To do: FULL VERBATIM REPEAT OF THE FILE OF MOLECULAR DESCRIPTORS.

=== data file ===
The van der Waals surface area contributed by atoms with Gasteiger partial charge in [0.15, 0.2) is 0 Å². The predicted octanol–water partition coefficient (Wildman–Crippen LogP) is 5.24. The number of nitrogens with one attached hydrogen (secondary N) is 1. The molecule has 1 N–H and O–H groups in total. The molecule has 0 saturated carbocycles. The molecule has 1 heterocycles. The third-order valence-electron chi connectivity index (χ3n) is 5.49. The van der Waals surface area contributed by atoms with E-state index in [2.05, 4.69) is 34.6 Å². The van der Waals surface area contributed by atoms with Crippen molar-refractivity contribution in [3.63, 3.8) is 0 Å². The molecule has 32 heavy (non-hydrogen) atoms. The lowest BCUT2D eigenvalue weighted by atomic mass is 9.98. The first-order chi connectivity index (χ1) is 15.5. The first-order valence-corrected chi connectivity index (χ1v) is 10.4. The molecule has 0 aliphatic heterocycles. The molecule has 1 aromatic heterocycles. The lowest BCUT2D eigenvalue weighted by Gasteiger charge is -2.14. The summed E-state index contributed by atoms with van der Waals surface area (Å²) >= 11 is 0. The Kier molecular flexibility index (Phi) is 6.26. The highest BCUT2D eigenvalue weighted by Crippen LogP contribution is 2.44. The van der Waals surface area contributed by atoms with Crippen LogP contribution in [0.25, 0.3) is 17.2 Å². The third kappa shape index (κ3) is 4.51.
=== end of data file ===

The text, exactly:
The van der Waals surface area contributed by atoms with Gasteiger partial charge in [0.15, 0.2) is 0 Å². The predicted octanol–water partition coefficient (Wildman–Crippen LogP) is 5.24. The number of nitrogens with one attached hydrogen (secondary N) is 1. The molecule has 1 N–H and O–H groups in total. The molecule has 0 saturated carbocycles. The molecule has 1 heterocycles. The third-order valence-electron chi connectivity index (χ3n) is 5.49. The van der Waals surface area contributed by atoms with E-state index in [2.05, 4.69) is 34.6 Å². The van der Waals surface area contributed by atoms with Crippen molar-refractivity contribution in [3.63, 3.8) is 0 Å². The molecule has 32 heavy (non-hydrogen) atoms. The lowest BCUT2D eigenvalue weighted by atomic mass is 9.98. The first-order chi connectivity index (χ1) is 15.5. The first-order valence-corrected chi connectivity index (χ1v) is 10.4. The molecule has 0 aliphatic heterocycles. The molecule has 1 aromatic heterocycles. The lowest BCUT2D eigenvalue weighted by Gasteiger charge is -2.14. The summed E-state index contributed by atoms with van der Waals surface area (Å²) >= 11 is 0. The Kier molecular flexibility index (Phi) is 6.26. The highest BCUT2D eigenvalue weighted by Crippen LogP contribution is 2.44. The van der Waals surface area contributed by atoms with Crippen LogP contribution in [0.25, 0.3) is 17.2 Å². The third kappa shape index (κ3) is 4.51.